when characters become real

Tonight I cried over the death of a fictional character. No, I wasn’t reading a book. It was a character from my own imagination, in my own writing. I won’t say who it was or even what story it was in, but I will say that I have dreaded writing this scene for days.

How do the characters in my head become so real? They take over the writing, doing things I never expect. This time, though, I knew in advance that this person was going to have to die. I tried to find a way around it, but no, the death was inevitable. Finally, I braced myself and put on my loud music and wrote–and was startled to discover tears when I was halfway through the scene. It makes me wonder if there is something not quite right with me, that I can cry over a creation of my own. Yet, at that moment, it felt like a real person dying.

Is it a good thing, that they feel so real? When I’m really in the zone, the characters seem to come alive. It is more like I am watching their story unfold instead of writing it out. I recently became so horrified at something I had set up to happen to one of my characters that I couldn’t sleep until I had gone back to my computer to change it. Ultimately, I feel like this connection to the characters and what is right or wrong for them is helpful.

But it does make me wonder about the state of my own mind.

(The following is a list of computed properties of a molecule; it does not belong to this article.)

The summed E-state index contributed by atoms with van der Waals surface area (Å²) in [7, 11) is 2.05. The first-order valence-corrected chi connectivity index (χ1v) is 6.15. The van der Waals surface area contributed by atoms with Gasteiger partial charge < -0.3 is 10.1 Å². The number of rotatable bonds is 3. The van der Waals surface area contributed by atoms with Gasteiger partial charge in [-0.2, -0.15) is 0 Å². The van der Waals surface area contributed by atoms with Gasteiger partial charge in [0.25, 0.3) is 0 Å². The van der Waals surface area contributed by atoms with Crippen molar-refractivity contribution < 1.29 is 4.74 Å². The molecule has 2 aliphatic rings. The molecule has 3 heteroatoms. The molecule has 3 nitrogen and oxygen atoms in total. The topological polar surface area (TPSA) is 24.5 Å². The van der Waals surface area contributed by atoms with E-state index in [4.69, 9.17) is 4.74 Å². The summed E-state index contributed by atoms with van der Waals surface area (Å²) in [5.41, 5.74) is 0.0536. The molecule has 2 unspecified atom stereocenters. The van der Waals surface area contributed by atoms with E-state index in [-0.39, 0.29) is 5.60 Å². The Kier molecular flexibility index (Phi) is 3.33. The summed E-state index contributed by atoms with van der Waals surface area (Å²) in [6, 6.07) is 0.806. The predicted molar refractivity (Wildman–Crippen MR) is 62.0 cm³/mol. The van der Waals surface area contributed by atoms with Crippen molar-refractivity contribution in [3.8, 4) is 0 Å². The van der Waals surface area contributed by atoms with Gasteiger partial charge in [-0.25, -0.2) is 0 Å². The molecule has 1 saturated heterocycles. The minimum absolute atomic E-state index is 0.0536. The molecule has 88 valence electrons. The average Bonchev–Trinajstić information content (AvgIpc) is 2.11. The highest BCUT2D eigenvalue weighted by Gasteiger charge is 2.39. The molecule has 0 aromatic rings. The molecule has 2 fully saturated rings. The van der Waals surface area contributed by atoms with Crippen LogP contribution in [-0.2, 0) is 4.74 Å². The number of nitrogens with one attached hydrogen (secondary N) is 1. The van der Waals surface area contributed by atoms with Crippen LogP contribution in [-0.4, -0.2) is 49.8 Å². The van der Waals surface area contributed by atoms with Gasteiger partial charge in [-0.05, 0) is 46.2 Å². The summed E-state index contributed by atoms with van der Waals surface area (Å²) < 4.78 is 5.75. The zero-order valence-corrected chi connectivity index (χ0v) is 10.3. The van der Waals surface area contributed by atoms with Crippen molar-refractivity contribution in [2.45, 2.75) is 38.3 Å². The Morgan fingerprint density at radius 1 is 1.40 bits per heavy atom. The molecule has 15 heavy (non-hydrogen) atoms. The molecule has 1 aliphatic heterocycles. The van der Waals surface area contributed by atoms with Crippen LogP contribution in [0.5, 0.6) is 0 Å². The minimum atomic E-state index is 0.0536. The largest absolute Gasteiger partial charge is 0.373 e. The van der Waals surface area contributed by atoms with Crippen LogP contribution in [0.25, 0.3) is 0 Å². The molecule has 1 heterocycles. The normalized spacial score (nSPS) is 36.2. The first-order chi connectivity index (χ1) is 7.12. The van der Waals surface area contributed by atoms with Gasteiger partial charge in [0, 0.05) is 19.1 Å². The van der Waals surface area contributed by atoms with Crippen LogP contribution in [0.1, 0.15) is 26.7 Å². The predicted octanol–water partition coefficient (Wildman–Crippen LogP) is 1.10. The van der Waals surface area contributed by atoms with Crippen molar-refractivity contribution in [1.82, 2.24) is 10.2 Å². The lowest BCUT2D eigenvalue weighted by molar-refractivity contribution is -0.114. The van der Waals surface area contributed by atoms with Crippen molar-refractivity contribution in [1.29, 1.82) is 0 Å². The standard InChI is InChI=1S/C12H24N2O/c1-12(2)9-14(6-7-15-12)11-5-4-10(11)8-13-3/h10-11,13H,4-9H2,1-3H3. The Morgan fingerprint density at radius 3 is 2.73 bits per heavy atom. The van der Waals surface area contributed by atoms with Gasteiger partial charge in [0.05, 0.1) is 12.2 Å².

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3 Responses to when characters become real

  1. Lisa Hazard says:

    You are braver than I. I can’t stand killing them.

  2. Pamela says:

    Sometimes you just have to do it.

  3. Pam, if there’s something wrong with you, then there’s something wrong with all of us who call ourselves writers. ; ) I’ve cried over the death of a fictional character. I’ve cried many times over a particular scene in which two children are torn away from their grieving mother. No matter how many times I read the scene, I cry every time. And I’m the one who wrote it.

    I think the tears result from our being so emotionally involved in the characters. And we *must* be involved on that deep level, because if we’re not, the characters feel hollow and the writing isn’t genuine.

    There’s nothing wrong with us. We’re just doing our jobs. : )

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